“Now the doctrine of enlightened self-interest is not itself superficial. It has been held by profound thinkers like Aristotle and Buddha. But the self that these thinkers have in mind is not the self that makes the pursuit of wealth its first aim, but the ethical self that exercises control over this acquisitive self. Leave the acquisitive self without this control and the right kind of competition will degenerate into the wrong kind, the ruthless kind which was actually encouraged by the Manchester school of economics and in which the mill operatives become mere ‘cannon fodder’ in the industrial warfare. Nor will competition of this sort have a sufficient counterpoise in sympathy or altruism. The efficiency of sympathy as a substitute for the ethical will is at all events the critical issue in this whole movement.
“Everything will be found to hinge ultimately on this point in our current gospel of ‘service,’ a gospel in which most men seem to believe as unquestioningly nowadays as they once did in the Trinity. Yet the foundations of this gospel can be shown, on strictly psychological grounds, to be highly precarious.”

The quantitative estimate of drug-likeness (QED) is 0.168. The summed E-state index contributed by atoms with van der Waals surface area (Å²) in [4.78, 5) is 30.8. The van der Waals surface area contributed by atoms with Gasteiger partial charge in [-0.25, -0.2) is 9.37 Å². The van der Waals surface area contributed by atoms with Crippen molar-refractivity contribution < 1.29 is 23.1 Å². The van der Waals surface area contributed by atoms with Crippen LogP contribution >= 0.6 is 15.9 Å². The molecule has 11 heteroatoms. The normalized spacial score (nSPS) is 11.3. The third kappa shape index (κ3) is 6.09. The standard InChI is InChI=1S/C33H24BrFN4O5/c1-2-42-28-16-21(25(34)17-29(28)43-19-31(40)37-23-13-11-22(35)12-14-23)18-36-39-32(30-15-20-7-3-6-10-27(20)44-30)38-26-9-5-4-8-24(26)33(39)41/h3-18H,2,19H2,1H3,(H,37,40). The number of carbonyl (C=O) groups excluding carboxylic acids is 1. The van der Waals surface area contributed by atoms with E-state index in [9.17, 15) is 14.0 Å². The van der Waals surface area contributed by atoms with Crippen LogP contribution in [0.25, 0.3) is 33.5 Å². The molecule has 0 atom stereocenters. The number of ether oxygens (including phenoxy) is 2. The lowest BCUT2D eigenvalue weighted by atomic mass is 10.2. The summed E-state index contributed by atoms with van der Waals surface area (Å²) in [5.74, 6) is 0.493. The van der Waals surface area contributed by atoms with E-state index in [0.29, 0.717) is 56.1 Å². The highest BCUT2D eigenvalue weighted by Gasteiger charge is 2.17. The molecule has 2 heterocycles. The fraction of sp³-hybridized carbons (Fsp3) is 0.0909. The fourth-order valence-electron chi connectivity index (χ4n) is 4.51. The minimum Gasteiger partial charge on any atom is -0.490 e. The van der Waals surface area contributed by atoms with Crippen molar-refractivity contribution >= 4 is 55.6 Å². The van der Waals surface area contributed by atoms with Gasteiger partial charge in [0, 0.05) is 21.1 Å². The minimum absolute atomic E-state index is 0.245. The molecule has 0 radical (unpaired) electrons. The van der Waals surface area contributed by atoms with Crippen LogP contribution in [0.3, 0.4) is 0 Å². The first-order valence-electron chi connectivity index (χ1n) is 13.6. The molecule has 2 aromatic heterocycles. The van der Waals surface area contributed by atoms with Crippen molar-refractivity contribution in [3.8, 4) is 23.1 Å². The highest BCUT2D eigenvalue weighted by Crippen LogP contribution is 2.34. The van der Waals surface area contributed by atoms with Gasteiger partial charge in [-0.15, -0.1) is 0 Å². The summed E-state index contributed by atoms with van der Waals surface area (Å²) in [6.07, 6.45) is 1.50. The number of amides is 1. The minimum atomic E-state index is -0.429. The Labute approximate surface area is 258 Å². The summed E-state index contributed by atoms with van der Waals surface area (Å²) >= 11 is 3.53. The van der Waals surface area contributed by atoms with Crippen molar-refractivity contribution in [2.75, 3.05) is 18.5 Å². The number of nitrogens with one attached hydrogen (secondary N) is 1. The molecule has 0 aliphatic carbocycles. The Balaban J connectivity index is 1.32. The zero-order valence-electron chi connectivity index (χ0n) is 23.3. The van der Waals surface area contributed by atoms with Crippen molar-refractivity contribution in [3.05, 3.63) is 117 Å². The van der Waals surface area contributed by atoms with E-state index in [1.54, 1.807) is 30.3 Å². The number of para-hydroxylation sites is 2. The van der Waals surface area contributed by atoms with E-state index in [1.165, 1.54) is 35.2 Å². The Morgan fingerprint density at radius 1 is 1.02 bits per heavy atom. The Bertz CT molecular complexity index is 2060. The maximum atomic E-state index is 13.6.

▪ Irving Babbitt, Democracy and Leadership (Liberty Fund, 1979) extract from page 239.
“but the ethical self that exercises control over this acquisitive self”
Really, what is being described here is true individualism, the individualism of Christ, Plato, Aristotle, Belvedere, Lao Tse and other real individualists, and to a lesser degree great transcendentalists like Emerson, Thoreau and Wordsworth, which sees an entire feeling, thinking, spiritual human individual with ties of loyalty, honor and reverence that both transcend and express his self, rather than merely a shallow, emotionless, soulless economic robot that has never even really truly existed. Maybe Spock could live in that perfect free market world (which, for the record, Adam Smith didn’t believe in), but us humans can’t.